Most colleges and scholarship committees want two or three recommendation letters from people who know you in and out of the classroom. Often they require at least one from an academic teacher (sometimes for a specific subject), and/or your school counselor. Here are some tips on whom – and how – to ask.
The best teacher to ask is… If you don’t have a clear favorite, your English or math teachers usually make good candidates. Ask a teacher from junior year unless a current teacher has known you long enough to form an opinion.
Think about which teacher will remember you best, because of your class participation and personal interaction. That may be a teacher in whose class you’ve gotten top grades, but it could also be a teacher who knows how hard you’ve worked to get B’s and C’s.
The best tme to ask is… Ask at least one month ahead of your deadline, two weeks at a minimum. If you are asking a popular teacher, he or she might have a lot of letters to write. Often the colleges and scholarship committees require the letter of recommendation to be sealed in an official school envelope.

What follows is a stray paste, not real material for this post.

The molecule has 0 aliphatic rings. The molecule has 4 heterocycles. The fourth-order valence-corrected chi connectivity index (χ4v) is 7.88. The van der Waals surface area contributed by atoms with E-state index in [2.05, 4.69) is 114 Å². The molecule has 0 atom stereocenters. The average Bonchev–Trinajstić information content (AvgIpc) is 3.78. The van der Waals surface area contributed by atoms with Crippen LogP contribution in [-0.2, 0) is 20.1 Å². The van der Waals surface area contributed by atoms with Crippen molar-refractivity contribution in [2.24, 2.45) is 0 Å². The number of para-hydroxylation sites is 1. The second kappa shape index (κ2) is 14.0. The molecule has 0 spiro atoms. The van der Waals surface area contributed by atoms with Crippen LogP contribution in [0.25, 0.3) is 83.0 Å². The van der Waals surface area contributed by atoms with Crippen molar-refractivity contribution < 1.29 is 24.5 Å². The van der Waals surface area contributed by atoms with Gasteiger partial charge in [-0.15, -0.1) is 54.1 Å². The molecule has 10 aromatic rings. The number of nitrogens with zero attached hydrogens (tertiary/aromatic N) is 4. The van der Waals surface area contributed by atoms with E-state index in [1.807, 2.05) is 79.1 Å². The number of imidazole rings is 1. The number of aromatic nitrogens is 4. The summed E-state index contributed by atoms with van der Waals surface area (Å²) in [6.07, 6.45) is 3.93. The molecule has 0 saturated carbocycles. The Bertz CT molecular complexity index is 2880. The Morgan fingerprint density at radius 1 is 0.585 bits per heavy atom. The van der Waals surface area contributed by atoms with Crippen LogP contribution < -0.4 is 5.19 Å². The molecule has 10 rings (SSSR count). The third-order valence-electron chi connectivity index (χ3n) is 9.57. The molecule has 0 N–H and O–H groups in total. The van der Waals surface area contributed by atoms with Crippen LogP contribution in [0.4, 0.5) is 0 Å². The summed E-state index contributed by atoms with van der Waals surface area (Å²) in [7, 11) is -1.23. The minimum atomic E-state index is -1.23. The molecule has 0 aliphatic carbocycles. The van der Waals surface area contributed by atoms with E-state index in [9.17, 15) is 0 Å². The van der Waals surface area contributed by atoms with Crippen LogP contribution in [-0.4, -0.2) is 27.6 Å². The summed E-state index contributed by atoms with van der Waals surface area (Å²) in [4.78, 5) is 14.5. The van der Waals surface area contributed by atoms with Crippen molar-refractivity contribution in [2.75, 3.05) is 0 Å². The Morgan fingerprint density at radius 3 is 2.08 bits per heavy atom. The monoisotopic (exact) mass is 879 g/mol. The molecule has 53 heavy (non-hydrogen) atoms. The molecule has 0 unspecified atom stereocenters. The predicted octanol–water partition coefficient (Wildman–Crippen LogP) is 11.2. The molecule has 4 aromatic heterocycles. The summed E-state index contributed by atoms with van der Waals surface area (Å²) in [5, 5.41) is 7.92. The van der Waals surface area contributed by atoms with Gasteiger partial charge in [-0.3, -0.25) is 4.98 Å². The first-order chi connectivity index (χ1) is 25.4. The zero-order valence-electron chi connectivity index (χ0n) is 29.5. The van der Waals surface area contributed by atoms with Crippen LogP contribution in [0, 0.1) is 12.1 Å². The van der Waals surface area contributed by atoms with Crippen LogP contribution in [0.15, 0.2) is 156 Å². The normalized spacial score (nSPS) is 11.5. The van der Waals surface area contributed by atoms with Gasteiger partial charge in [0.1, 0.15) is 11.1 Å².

The best way to ask… Remember you’re asking for a favor; don’t demand one.
Don’t be shy. Teachers and counselors are usually happy to help you, as long as you respect their time constraints.
Ask in a way that allows a teacher to decline comfortably if he/she does not have time to do an adequate job. For example: “Do you feel you know me well enough, and do you have enough time to write a letter of recommendation for me?”
Follow up with a written request with instructions, the deadline, and an addressed envelope. (Contact Erinn at Granted 4 U for “Sample Recommendation Request Letter”)
Give them something to work with… Provide a ‘brag sheet’ or resume reminding them of your accomplishments over the years. (Email firstname.lastname@example.org for Recommendation Cheat Sheet). It will make their job easier.
Follow Up… Follow up with your recommendation writers a week or so prior to your first deadline, to ensure recommendations will be ready or to see if they need additional information from you. And, send a thank-you note to everyone who provided a recommendation.